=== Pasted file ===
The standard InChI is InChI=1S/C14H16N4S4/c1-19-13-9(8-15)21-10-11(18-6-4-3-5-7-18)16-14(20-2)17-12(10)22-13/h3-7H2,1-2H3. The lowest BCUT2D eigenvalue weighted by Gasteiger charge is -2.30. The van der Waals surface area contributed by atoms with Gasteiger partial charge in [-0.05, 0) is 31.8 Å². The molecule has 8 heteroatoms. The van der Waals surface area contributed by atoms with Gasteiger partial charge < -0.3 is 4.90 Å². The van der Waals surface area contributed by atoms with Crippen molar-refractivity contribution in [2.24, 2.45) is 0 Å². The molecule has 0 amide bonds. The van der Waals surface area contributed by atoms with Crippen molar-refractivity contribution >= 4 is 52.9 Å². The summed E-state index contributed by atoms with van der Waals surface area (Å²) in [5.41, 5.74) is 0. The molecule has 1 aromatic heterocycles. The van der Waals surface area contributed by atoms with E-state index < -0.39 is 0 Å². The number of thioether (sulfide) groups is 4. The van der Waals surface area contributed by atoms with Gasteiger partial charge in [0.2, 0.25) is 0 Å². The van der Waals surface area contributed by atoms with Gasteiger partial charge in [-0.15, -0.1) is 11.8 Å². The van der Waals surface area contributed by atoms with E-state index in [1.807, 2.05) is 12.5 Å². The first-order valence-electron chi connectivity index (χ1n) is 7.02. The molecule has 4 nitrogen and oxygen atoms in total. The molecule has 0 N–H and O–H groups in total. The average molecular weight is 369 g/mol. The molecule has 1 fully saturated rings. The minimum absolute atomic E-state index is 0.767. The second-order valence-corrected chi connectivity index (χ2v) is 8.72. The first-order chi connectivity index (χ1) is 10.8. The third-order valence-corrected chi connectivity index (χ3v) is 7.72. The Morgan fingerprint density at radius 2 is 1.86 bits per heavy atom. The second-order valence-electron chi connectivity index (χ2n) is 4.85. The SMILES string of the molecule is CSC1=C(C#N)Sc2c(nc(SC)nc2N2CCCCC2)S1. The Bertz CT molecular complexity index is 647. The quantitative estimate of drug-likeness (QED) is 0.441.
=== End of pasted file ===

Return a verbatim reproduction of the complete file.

The standard InChI is InChI=1S/C14H16N4S4/c1-19-13-9(8-15)21-10-11(18-6-4-3-5-7-18)16-14(20-2)17-12(10)22-13/h3-7H2,1-2H3. The lowest BCUT2D eigenvalue weighted by Gasteiger charge is -2.30. The van der Waals surface area contributed by atoms with Gasteiger partial charge in [-0.05, 0) is 31.8 Å². The molecule has 8 heteroatoms. The van der Waals surface area contributed by atoms with Gasteiger partial charge < -0.3 is 4.90 Å². The van der Waals surface area contributed by atoms with Crippen molar-refractivity contribution in [2.24, 2.45) is 0 Å². The molecule has 0 amide bonds. The van der Waals surface area contributed by atoms with Crippen molar-refractivity contribution >= 4 is 52.9 Å². The summed E-state index contributed by atoms with van der Waals surface area (Å²) in [5.41, 5.74) is 0. The molecule has 1 aromatic heterocycles. The van der Waals surface area contributed by atoms with E-state index < -0.39 is 0 Å². The number of thioether (sulfide) groups is 4. The van der Waals surface area contributed by atoms with Gasteiger partial charge in [0.2, 0.25) is 0 Å². The van der Waals surface area contributed by atoms with Gasteiger partial charge in [-0.15, -0.1) is 11.8 Å². The van der Waals surface area contributed by atoms with E-state index in [1.807, 2.05) is 12.5 Å². The first-order valence-electron chi connectivity index (χ1n) is 7.02. The molecule has 4 nitrogen and oxygen atoms in total. The molecule has 0 N–H and O–H groups in total. The average molecular weight is 369 g/mol. The molecule has 1 fully saturated rings. The minimum absolute atomic E-state index is 0.767. The second-order valence-corrected chi connectivity index (χ2v) is 8.72. The first-order chi connectivity index (χ1) is 10.8. The third-order valence-corrected chi connectivity index (χ3v) is 7.72. The Morgan fingerprint density at radius 2 is 1.86 bits per heavy atom. The second-order valence-electron chi connectivity index (χ2n) is 4.85. The SMILES string of the molecule is CSC1=C(C#N)Sc2c(nc(SC)nc2N2CCCCC2)S1. The Bertz CT molecular complexity index is 647. The quantitative estimate of drug-likeness (QED) is 0.441.